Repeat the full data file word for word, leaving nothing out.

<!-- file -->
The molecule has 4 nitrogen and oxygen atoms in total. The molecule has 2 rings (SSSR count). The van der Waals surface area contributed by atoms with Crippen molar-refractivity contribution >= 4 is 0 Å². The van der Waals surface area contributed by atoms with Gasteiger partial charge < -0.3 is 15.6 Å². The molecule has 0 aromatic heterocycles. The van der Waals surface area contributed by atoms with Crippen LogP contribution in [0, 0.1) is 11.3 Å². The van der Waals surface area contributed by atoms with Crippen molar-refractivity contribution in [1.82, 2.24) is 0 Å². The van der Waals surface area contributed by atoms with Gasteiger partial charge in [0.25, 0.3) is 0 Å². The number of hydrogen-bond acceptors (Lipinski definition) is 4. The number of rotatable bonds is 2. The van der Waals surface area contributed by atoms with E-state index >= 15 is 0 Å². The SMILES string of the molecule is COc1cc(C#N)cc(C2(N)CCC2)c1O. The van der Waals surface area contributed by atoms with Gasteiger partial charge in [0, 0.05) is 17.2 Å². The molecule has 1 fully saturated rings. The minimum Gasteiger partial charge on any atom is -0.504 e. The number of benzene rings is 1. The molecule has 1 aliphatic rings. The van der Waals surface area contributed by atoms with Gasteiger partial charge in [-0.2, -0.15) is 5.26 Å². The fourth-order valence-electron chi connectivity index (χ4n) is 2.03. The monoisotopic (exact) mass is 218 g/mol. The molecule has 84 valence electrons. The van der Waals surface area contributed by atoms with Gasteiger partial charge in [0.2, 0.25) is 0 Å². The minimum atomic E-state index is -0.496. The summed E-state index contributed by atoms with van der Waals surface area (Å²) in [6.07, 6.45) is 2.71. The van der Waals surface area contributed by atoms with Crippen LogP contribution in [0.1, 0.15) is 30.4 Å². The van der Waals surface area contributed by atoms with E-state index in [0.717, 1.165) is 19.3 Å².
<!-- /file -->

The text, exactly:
The molecule has 4 nitrogen and oxygen atoms in total. The molecule has 2 rings (SSSR count). The van der Waals surface area contributed by atoms with Crippen molar-refractivity contribution >= 4 is 0 Å². The van der Waals surface area contributed by atoms with Gasteiger partial charge < -0.3 is 15.6 Å². The molecule has 0 aromatic heterocycles. The van der Waals surface area contributed by atoms with Crippen LogP contribution in [0, 0.1) is 11.3 Å². The van der Waals surface area contributed by atoms with Crippen molar-refractivity contribution in [1.82, 2.24) is 0 Å². The van der Waals surface area contributed by atoms with Gasteiger partial charge in [0.25, 0.3) is 0 Å². The number of hydrogen-bond acceptors (Lipinski definition) is 4. The number of rotatable bonds is 2. The van der Waals surface area contributed by atoms with E-state index >= 15 is 0 Å². The SMILES string of the molecule is COc1cc(C#N)cc(C2(N)CCC2)c1O. The van der Waals surface area contributed by atoms with Gasteiger partial charge in [0, 0.05) is 17.2 Å². The molecule has 1 fully saturated rings. The minimum Gasteiger partial charge on any atom is -0.504 e. The number of benzene rings is 1. The molecule has 1 aliphatic rings. The van der Waals surface area contributed by atoms with Gasteiger partial charge in [-0.2, -0.15) is 5.26 Å². The fourth-order valence-electron chi connectivity index (χ4n) is 2.03. The monoisotopic (exact) mass is 218 g/mol. The molecule has 84 valence electrons. The van der Waals surface area contributed by atoms with Gasteiger partial charge in [0.2, 0.25) is 0 Å². The minimum atomic E-state index is -0.496. The summed E-state index contributed by atoms with van der Waals surface area (Å²) in [6.07, 6.45) is 2.71. The van der Waals surface area contributed by atoms with Crippen LogP contribution in [0.1, 0.15) is 30.4 Å². The van der Waals surface area contributed by atoms with E-state index in [0.717, 1.165) is 19.3 Å².